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Perry's Saints

The Fighting Parson's Regiment

• Title
• Author
• Preface

• Chapter I
• Chapter II
• Chapter III
• Chapter IV
• Chapter V
• Chapter VI
• Chapter VII
• Chapter VIII
• Chapter IX
• Chapter X
• Chapter XI
• Chapter XII
• Chapter XIII
• Chapter XIV
• Chapter XV
• Chapter XVI
• Chapter XVII
• Chapter XVIII
• Chapter XIX
• Chapter XX



Special references to some of the officers of the regiment. Remarks upon prominent questions before the country. Finis.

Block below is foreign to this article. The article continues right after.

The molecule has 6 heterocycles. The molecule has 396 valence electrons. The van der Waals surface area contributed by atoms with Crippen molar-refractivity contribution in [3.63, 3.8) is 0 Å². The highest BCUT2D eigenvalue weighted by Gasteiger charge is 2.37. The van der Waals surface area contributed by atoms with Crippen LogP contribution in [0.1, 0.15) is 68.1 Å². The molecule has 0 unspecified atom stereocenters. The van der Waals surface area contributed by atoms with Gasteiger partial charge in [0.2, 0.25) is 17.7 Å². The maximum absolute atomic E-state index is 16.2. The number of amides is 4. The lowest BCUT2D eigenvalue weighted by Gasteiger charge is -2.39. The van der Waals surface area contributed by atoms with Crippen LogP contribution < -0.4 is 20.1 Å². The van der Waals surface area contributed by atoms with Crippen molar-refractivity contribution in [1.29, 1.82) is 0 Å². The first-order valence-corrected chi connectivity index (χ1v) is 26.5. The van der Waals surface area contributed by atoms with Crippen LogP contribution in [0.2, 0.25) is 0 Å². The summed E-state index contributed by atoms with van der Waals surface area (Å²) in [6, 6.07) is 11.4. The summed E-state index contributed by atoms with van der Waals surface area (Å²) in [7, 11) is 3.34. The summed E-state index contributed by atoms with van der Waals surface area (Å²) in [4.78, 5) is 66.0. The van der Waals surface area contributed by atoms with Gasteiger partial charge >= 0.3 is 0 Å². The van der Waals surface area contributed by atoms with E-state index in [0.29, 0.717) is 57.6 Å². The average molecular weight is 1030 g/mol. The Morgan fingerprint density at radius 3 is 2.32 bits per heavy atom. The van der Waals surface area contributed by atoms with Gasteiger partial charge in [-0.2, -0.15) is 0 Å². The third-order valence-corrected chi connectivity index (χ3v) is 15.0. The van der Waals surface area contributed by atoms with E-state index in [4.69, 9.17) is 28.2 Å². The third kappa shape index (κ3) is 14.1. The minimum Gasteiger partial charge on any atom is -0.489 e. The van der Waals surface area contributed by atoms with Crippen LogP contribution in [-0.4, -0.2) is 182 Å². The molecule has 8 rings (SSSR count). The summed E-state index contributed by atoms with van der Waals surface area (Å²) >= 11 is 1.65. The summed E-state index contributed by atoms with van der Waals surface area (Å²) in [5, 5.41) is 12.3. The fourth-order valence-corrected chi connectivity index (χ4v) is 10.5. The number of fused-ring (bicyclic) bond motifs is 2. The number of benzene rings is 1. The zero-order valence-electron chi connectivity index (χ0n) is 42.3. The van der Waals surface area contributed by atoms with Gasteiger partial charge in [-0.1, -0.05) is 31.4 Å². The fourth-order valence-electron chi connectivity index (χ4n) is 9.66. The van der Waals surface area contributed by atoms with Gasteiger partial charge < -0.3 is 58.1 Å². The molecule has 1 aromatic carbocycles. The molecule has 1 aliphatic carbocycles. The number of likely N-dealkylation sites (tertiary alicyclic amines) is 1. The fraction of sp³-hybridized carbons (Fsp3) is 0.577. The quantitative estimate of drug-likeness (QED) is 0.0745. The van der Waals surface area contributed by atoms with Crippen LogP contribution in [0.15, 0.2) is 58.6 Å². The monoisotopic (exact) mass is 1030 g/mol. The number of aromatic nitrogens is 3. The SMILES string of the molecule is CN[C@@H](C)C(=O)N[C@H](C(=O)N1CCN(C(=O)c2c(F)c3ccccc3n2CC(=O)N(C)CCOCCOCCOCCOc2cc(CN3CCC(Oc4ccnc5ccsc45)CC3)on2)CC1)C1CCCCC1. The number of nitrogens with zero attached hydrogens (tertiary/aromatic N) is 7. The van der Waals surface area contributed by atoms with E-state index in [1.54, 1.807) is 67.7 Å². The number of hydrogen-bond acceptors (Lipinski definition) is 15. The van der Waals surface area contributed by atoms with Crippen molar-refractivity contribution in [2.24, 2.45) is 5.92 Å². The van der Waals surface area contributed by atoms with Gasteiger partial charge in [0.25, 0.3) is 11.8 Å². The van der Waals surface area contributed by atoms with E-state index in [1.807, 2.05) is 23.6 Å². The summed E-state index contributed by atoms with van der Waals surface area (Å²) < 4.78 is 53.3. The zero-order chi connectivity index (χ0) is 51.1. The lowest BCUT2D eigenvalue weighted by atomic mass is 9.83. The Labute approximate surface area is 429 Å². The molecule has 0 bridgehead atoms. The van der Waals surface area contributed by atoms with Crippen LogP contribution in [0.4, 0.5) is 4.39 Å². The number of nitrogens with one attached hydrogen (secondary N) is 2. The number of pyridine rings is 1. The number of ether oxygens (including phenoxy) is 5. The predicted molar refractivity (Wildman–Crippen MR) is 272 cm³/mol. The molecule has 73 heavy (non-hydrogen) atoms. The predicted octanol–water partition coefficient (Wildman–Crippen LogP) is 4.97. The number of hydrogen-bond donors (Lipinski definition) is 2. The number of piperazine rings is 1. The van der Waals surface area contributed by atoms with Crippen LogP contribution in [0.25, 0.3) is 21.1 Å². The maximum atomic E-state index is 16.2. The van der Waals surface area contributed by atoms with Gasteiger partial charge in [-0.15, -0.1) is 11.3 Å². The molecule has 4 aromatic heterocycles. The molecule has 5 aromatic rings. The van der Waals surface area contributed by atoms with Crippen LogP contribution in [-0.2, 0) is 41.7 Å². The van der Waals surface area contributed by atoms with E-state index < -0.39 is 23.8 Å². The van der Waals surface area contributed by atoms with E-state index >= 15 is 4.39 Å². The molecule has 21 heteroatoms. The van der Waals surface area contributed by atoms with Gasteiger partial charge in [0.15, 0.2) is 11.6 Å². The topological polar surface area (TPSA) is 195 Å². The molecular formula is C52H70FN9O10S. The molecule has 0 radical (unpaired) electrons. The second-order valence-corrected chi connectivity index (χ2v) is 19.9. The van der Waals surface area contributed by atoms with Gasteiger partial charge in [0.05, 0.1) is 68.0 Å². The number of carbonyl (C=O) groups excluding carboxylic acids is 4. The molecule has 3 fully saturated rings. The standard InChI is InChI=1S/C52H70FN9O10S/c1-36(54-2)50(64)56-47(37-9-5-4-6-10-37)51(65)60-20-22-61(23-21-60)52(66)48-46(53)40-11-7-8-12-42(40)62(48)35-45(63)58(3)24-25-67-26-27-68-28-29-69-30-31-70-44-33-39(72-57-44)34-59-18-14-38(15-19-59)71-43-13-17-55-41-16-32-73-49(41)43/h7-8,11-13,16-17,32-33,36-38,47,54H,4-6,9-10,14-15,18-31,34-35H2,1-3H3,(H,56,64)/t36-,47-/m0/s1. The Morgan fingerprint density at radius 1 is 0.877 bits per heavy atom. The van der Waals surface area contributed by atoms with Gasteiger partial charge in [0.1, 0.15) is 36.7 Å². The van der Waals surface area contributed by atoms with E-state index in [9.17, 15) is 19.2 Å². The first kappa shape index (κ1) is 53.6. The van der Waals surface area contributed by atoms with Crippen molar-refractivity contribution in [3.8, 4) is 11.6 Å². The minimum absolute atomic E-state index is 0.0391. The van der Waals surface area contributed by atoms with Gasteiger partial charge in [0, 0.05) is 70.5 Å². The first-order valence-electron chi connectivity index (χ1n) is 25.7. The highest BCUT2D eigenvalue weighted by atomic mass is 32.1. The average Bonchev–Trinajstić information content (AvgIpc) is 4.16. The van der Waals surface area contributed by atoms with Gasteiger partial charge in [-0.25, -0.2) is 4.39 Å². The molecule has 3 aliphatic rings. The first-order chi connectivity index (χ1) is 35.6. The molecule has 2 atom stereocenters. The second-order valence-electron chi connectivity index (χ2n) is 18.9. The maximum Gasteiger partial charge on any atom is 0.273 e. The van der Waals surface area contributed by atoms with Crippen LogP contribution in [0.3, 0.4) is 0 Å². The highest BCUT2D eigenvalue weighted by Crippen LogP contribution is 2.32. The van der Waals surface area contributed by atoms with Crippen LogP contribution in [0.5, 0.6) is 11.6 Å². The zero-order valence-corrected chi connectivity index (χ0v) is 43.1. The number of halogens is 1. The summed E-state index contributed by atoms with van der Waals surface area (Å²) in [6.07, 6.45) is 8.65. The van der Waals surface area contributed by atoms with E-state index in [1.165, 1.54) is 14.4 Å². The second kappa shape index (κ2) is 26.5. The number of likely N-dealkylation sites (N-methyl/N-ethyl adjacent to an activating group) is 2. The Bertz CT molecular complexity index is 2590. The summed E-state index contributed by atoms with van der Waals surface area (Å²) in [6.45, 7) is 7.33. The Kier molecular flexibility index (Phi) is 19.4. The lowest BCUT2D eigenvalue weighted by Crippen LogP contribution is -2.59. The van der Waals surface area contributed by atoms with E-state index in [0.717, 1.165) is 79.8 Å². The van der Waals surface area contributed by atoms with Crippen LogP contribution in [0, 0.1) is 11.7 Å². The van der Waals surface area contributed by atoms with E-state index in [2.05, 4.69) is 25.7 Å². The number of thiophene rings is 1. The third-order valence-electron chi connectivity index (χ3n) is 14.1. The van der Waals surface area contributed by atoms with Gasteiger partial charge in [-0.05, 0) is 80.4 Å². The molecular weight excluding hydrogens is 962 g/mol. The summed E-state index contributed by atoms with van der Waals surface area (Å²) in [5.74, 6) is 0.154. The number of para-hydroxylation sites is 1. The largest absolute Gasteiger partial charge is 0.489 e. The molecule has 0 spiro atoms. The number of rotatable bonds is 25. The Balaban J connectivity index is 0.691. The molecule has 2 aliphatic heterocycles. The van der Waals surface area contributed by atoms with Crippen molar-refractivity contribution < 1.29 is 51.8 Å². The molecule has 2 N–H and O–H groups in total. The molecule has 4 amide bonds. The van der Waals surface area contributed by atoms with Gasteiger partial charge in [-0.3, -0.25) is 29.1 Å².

OF some of those who were my companions during the progress of the war I have made mention, but in the final review of narrative I am reminded of many others whom I have omitted, to whose worth I could testify with earnestness and feeling. I am conscious, also, of not having given sufficient prominence to the social life in the army. Our duties were oftentimes severe, trying, and perilous; but it was not all duty, and my intercourse with many if not most of the officers whom I met was both elevating and stimulating, especially within our own regiment. I remember well my first introduction to Captain (afterwards Lieutenant-Colonel) Strickland. He was officer of the day when I made my first application to be admitted to the camp at Fort Hamilton. "What are you here for?" he asked, to which I replied that I hoped to become an officer of the regiment. "Impossible!" said he, "and I advise you to take yourself off as quickly as possible, as every officer has been selected, and there isn't a ghost of a chance for you." Further explanation, however, effected an entrance to the camp; and before the guard was relieved I had been regularly mustered into the service, as second lieutenant of Company G. Notwithstanding the brusqueness of his first salutation, I found him to be an educated gentleman, and my relations with him while he remained in the service were intimate and most agreeable. Of Lockwood I have already written, but have only faintly expressed the constant pleasure which I enjoyed in his companionship. Hurst and Edwards, both sacrificed at Wagner, although of diverse habits and tastes, contributed their full share to the social life of the regiment, while Carleton, Miller and Bodine are all living to enjoy the memory of their faithful service in camp and field. Among the younger officers was Dr. J. Mott Throop, assistant surgeon. I could not forget him; for, while lying in the hospital, stricken down with fever, he brought me the welcome papers which made me free again. Better than medicine had been his friendly offices; but better than all else combined was the release from army life when there could be no hope of restoration to health, and consequently no further efficient service. In all the world he could find no lovelier scenes than now surround him in his home among the Berkshire Hills. As he goes his daily round of ministration to the sick and suffering, may the beauty which appeals to him from hill and mountain side and peaceful valley minister to his soul continual comfort and joy, is the sincere wish of his friend and former comrade. Now, having told my story and rendered these forgotten tributes, I seem to hear the patient reader who has followed me to this point say: Why don't he add the finis and have done. So perhaps I should. But may I not be indulged in a few reflections which seem to claim a relationship with the events herein narrated? Since the surrender at Appomattox, another generatio,n has arisen, and many of those who were too young to participate in, or even understand, the. questions involved in the war have grown to manhood and are occupying places in the State and National councils. The war is indeed over, but to these, and to all others who aspire to official positions, -yes, and equally to the people at large, -there remain duties to perform, difficulties and perib to encounter. Not so great, it may be, as those here narrated, but such as shall test the loyalty and patriotism as surely if not so severely as in the scenes herein depicted. The colored people of the South have been endowed with the fun rights of citizenship under the law; but the task remains of fitting them for the exercise of this great privilege, and protecting them against injustice and wrong. Under the influence of a discontented and vicious class of emigrants from the old world who have brought from its oppressions and want a spirit of rebellion against even the most necessary restraints of society, serious divisions have been created. The poorer and those who call themselves the laboring class have arrayed themselves in organized antagonism against those more sagacious and more successful than themselves. The cry of the communist of Paris is being repeated here and must be heeded, or the most unhappy results may follow. May we rest, then, in blind security, or shall the men of this and coming generations rather emulate the spirit of their fathers who, with true devotion to principle and duty, freely offered all, even life itself, on the altar of their country? Let the questions which now occupy the minds of the people be settled on the broadest principles of justice. Let every wrong that now disturbs the peace and well-being of society be met and adjusted, with the fullest regard for the welfare of the humblest and most dependent, and may the spirit which animated the "Saints" be the promise and fulfilment of the hopes and prayers of those who sought these shores whereon to found a government which should guarantee to all men freedom, justice, and equality.